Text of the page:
Lesson 1/learning Event 2
Highly volatile (easily vaporized) gasoline will burn too quickly, so the fuel-burning rate is slowed down by
another substance that is part of the fuel mixture (usually tetraethyl lead). When fuel burns too rapidly, its
energy or power is released very suddenly. This is like striking the top of the piston with a hammer.
Vibrations caused by fuel burning too fast cause engine ping (sharp hammering noise in the engine). Engine
ping, if allowed to continue, will damage engine parts.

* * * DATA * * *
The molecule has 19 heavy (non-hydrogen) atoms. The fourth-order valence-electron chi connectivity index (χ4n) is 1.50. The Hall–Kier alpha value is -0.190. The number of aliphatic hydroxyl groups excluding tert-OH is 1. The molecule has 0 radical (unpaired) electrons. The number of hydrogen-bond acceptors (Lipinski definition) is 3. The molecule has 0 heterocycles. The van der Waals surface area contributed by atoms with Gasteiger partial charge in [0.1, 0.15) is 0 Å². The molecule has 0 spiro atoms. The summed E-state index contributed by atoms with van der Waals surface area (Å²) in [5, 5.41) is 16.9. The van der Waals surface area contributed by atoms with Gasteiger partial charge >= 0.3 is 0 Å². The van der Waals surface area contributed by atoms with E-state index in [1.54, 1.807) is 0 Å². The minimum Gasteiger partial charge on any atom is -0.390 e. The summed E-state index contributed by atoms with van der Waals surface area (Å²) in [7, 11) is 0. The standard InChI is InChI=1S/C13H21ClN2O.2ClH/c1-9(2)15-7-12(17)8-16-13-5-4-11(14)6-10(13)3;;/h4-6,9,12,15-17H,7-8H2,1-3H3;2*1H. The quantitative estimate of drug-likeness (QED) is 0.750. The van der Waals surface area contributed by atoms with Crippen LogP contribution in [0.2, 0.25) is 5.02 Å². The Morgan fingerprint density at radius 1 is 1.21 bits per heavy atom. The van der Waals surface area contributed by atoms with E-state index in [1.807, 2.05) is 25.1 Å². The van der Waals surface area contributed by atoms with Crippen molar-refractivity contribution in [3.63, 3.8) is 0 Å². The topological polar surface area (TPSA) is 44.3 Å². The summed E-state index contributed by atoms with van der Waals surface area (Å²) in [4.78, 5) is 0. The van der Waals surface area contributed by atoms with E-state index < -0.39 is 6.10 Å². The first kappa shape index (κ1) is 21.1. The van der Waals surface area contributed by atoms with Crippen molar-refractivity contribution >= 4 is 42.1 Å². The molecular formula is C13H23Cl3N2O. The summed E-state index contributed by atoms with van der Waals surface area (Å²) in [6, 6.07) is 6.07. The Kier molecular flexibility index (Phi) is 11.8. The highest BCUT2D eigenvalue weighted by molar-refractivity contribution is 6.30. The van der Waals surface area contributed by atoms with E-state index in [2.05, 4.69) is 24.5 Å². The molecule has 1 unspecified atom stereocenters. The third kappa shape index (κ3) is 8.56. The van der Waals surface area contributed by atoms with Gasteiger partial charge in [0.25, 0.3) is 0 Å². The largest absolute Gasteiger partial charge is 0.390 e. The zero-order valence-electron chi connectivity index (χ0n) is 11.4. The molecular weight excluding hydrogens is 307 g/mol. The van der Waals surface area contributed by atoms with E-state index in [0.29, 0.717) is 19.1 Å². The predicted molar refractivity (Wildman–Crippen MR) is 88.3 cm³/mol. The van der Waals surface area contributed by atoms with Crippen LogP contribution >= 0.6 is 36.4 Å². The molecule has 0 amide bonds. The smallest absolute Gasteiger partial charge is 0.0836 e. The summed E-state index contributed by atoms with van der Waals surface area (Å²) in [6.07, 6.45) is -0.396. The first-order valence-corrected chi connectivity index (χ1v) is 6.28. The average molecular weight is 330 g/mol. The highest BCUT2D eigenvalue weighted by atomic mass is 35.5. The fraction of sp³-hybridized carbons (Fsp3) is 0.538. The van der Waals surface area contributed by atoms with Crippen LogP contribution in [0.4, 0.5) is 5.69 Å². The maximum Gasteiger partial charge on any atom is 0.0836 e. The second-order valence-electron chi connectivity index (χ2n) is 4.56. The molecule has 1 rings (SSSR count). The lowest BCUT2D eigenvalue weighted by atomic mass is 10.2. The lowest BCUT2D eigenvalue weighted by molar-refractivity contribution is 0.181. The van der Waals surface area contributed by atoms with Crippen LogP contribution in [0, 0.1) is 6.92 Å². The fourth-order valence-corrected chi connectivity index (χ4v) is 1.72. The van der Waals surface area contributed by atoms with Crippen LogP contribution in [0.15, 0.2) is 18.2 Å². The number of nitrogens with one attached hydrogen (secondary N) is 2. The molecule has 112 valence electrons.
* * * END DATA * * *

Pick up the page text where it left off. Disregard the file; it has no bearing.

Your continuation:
Octane numbers are assigned to different grades of gasoline. These numbers tell how fast the gasoline will
burn. The octane rating of a gasoline blend (mixture) is determined by laboratory methods. Slower-burning
blends have higher ratings. For example, a fuel with an octane rating of 80 will burn more slowly than one
with an octane rating of 70.
Vaporization of the fuel in a gasoline engine starts in the carburetor. It continues as the fuel passes through
the intake manifold and even after it enters the cylinder.
PRINCIPLES OF VENTURI ACTION
The main job of any carburetor is to supply the right mixture of air and fuel for any and all engine speeds
and load conditions. To understand how the carburetor does this job, it is necessary to understand the
principle of a venturi.